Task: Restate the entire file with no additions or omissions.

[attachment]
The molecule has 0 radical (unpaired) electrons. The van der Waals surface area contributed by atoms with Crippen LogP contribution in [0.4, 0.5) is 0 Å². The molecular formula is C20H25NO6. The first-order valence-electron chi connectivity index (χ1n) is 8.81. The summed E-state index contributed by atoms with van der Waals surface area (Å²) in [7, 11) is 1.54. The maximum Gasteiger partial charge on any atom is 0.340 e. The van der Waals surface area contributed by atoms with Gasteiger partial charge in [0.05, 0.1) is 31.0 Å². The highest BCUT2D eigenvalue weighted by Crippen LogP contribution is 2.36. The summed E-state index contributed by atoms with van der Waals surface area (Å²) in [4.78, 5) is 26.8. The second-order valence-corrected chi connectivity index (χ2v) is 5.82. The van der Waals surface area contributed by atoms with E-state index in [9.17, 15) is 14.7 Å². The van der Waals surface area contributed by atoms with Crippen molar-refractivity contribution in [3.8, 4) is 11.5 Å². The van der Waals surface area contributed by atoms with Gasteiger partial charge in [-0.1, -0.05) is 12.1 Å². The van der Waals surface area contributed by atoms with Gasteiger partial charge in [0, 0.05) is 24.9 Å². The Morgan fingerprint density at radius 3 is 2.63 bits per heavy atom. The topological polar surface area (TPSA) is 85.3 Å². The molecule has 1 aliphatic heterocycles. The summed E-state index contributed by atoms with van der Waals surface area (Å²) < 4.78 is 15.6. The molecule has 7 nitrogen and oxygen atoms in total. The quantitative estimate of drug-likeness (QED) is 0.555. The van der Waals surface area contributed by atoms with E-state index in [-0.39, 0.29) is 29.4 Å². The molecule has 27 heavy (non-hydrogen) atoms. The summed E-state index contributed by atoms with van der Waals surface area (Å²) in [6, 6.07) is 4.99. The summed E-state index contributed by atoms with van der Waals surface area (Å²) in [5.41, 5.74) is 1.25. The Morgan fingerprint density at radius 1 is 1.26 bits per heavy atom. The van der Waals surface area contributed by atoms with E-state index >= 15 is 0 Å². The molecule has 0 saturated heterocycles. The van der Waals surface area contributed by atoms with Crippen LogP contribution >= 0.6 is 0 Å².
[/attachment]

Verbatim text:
The molecule has 0 radical (unpaired) electrons. The van der Waals surface area contributed by atoms with Crippen LogP contribution in [0.4, 0.5) is 0 Å². The molecular formula is C20H25NO6. The first-order valence-electron chi connectivity index (χ1n) is 8.81. The summed E-state index contributed by atoms with van der Waals surface area (Å²) in [7, 11) is 1.54. The maximum Gasteiger partial charge on any atom is 0.340 e. The van der Waals surface area contributed by atoms with Gasteiger partial charge in [0.05, 0.1) is 31.0 Å². The highest BCUT2D eigenvalue weighted by Crippen LogP contribution is 2.36. The summed E-state index contributed by atoms with van der Waals surface area (Å²) in [4.78, 5) is 26.8. The second-order valence-corrected chi connectivity index (χ2v) is 5.82. The van der Waals surface area contributed by atoms with E-state index in [9.17, 15) is 14.7 Å². The van der Waals surface area contributed by atoms with Crippen molar-refractivity contribution in [3.8, 4) is 11.5 Å². The van der Waals surface area contributed by atoms with Gasteiger partial charge in [-0.1, -0.05) is 12.1 Å². The van der Waals surface area contributed by atoms with Gasteiger partial charge in [0, 0.05) is 24.9 Å². The Morgan fingerprint density at radius 3 is 2.63 bits per heavy atom. The topological polar surface area (TPSA) is 85.3 Å². The molecule has 1 aliphatic heterocycles. The summed E-state index contributed by atoms with van der Waals surface area (Å²) < 4.78 is 15.6. The molecule has 7 nitrogen and oxygen atoms in total. The quantitative estimate of drug-likeness (QED) is 0.555. The van der Waals surface area contributed by atoms with E-state index in [-0.39, 0.29) is 29.4 Å². The molecule has 27 heavy (non-hydrogen) atoms. The summed E-state index contributed by atoms with van der Waals surface area (Å²) in [6, 6.07) is 4.99. The summed E-state index contributed by atoms with van der Waals surface area (Å²) in [5.41, 5.74) is 1.25. The Morgan fingerprint density at radius 1 is 1.26 bits per heavy atom. The van der Waals surface area contributed by atoms with E-state index >= 15 is 0 Å². The molecule has 0 saturated heterocycles. The van der Waals surface area contributed by atoms with Crippen LogP contribution >= 0.6 is 0 Å².